it doesnt _really_ matter but by providing static domain id's it makes it easier to swap out a core switch on the fly :-)
Of course, I'm pretty sure it would be pretty rare that you would need to do this :)
Lets hopes I don't do that often. I suppose static domain id's need to be managed externally and that is just a waste of good drinking time..
Drinking time is important and shouldn't be missed. But static ID's are neccessary in some situations. For instance, there are particular ranges of domain ID's that need to be used in particular interop modes. Or what if you wanted to move to a MDS and have the same domain ID's as what was in place before. In IVR1, it is terribly important to have unique DID and so the config guide suggests to verify uniqueness and then set DID to static. I like to use it as an admin guide-I make first switch 1 and 2nd switch to be 0x2, etc and this tells me who is attached where.
I did note that Domain IDs are restricted to the 97 to 127 range when using inter op and that HP (perhaps HP-UX) and IBM (AIX) don't like to find the Domain ID has changed. I don't have any plans in the future to use interop modes as I told the users, I will only support Cisco from now on. HP wanted to use Brocade for their gear but they gave in. We are using a lot of HP blades that will have to be attached to the SAN but I don't know if Linux has the same issue at HP-UX when it comes to Domain IDs.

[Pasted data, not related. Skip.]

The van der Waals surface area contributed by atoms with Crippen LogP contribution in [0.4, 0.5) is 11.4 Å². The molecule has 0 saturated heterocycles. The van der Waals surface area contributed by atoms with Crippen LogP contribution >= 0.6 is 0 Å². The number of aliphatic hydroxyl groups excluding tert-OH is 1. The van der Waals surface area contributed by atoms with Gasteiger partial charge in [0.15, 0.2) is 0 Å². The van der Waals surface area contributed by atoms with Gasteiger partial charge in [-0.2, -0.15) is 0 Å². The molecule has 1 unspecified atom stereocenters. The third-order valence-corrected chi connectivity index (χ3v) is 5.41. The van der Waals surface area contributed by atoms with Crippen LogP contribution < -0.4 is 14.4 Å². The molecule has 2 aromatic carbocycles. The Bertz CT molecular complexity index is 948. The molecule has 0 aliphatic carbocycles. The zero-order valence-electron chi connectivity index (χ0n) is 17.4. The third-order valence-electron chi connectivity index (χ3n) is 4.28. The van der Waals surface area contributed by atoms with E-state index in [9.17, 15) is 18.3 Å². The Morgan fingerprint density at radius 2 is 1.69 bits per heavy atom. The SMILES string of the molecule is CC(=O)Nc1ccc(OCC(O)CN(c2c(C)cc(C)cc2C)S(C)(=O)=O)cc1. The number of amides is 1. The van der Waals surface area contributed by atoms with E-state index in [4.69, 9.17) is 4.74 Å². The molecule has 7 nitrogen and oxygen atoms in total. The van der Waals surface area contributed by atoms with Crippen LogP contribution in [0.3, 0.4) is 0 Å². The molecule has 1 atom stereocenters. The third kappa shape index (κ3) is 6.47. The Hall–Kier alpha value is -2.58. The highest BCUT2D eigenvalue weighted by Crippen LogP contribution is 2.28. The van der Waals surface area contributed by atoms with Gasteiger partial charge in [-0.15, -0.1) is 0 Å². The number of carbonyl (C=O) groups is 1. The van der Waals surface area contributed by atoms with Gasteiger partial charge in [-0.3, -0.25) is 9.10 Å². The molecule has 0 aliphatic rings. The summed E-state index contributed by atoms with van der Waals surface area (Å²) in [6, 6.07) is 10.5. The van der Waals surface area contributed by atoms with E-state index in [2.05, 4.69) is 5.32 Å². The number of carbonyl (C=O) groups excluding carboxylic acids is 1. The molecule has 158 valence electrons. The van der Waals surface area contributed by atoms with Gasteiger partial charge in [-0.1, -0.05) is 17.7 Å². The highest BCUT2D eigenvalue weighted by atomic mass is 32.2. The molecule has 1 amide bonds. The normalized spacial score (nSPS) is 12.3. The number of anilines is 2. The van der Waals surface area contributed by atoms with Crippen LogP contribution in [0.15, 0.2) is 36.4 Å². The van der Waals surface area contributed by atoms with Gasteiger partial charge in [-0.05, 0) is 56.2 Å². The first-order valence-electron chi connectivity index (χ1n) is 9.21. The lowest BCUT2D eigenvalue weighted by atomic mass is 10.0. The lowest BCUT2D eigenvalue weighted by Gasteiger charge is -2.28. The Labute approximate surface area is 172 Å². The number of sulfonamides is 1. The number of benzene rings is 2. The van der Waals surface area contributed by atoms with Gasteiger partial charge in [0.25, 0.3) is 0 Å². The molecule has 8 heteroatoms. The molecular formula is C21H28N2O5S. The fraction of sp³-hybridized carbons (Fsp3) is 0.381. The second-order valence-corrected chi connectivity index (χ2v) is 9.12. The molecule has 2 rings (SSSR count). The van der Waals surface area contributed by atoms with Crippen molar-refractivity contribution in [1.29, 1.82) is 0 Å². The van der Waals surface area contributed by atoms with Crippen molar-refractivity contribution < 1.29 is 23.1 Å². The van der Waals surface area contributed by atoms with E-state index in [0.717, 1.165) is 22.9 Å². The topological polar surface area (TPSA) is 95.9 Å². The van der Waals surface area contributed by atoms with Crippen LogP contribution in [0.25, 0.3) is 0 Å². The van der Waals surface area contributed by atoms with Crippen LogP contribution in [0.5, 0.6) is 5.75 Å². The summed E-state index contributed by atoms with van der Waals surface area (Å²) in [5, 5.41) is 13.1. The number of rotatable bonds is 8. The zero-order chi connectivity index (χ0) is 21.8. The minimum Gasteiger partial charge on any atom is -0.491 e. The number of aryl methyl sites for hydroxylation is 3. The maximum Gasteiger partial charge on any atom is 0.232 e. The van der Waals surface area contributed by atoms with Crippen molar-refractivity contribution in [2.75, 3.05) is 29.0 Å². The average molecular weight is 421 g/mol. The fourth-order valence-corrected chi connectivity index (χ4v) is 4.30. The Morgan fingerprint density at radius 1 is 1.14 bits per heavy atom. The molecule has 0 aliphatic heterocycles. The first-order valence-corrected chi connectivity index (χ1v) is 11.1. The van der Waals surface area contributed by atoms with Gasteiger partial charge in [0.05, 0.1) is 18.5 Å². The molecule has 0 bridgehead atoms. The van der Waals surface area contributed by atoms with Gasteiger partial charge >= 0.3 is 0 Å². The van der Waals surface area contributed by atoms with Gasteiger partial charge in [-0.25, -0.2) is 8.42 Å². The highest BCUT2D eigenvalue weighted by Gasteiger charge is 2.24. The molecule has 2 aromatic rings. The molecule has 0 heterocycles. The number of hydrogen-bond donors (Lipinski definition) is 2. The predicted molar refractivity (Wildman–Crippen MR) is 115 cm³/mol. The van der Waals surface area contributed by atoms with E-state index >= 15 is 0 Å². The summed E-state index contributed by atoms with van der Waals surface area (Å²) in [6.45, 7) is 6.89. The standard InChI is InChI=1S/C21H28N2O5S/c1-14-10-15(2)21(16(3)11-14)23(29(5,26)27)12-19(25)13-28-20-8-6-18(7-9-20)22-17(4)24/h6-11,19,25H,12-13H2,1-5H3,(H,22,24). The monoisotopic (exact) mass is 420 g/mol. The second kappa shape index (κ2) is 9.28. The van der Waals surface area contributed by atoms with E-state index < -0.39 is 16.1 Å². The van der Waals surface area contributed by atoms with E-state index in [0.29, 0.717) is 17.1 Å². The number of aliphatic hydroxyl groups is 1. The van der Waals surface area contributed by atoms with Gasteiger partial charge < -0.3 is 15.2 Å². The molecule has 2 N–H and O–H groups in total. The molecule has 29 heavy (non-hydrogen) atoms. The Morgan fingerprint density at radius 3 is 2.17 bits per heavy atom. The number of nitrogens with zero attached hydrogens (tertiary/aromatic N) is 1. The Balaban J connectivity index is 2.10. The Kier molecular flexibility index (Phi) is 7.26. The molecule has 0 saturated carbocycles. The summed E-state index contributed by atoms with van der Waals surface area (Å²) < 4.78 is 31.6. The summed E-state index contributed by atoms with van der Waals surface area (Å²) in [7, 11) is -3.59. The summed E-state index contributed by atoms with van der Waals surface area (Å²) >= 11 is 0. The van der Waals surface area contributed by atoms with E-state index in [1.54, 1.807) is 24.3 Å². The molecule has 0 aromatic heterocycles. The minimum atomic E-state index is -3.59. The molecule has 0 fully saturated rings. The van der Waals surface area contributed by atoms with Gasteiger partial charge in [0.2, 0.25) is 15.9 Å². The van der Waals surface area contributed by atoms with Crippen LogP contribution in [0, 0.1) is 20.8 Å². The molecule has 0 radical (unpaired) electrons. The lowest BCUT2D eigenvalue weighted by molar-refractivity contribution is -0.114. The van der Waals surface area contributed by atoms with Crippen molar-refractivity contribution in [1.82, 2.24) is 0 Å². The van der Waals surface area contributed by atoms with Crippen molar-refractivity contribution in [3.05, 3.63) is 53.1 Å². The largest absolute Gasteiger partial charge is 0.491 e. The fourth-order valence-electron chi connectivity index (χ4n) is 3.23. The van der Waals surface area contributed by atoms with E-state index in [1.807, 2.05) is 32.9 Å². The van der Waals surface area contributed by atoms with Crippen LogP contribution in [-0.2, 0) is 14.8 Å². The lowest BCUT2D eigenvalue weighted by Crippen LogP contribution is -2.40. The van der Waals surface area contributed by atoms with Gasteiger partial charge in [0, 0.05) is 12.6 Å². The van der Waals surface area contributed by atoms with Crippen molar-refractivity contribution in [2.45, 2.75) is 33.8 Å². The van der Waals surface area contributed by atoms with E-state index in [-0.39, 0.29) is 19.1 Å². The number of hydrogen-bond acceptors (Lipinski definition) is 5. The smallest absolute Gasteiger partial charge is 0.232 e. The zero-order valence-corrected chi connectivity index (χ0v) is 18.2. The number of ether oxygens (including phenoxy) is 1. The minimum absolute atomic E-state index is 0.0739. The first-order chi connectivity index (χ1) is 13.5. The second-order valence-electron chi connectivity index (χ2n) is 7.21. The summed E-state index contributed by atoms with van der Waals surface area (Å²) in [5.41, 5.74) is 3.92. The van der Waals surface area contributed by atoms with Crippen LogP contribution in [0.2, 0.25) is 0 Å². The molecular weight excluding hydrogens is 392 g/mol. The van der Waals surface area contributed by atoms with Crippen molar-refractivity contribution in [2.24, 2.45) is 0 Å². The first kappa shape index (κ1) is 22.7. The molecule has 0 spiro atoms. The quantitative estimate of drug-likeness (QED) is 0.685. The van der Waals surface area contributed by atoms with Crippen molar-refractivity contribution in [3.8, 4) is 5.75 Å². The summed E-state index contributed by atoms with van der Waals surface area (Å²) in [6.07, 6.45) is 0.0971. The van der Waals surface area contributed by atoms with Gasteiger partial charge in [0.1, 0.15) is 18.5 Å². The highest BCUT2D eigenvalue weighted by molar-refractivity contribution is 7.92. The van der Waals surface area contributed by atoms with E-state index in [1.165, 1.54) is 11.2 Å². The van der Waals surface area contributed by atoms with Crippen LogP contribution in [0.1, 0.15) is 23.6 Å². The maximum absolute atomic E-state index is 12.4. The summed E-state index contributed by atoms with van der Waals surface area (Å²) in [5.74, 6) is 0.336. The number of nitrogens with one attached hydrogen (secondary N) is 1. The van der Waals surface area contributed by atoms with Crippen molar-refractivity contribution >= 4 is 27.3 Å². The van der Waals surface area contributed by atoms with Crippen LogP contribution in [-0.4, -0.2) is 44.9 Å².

I did like the idea of knowing which switch the system is connected to by looking at the Domain ID and to be honest larger hex numbers take a minute to digest.
It sounds like the course of action is to use Static Domain ID's. Especially as I am configuring the switches and will be attaching huge amounts of storage in a day or so.
Thanks for your reply.
Use static domains and persistent fcid's. Bad things happen to HP-UX devices (and some AIX versions) when the domain id changes. Windows, OpenVMS etc dont care. They track the WWWN of the LUN not the domain and port of the switch connection.
Technically, it's the FCID of the target not the server that needs to stay the same for AIX and HPUX. So, as long as the storage gets the same FCID then you are good for those OS's. Linux does not have this issue but likes/prefers to have persistent LUN's allocated to it in the HBA or OS but is not required. In general, it considered good practice to let the domain come up and get assigned a DID from the principal switch. If that DID is acceptable to you as the admin, then simply make it static.
...it makes it a lot easier to read the fcns database if the domain IDs are static (you know where you are rather than needing to refer back to the domain ID allocations to work out which DID is which switch).
The HPUX and AIX issue (although I believe AIX 5.2/5.3 has a solution for this) means that device files in the OS are generated based upon FCIDs, so if the domain ID of the storage port changes, the FCID of the storage port changes so the device file no longer refers to the LUN you are looking at. You then need to do some Volume Manager reconfiguration to tell the host where its storage has gone.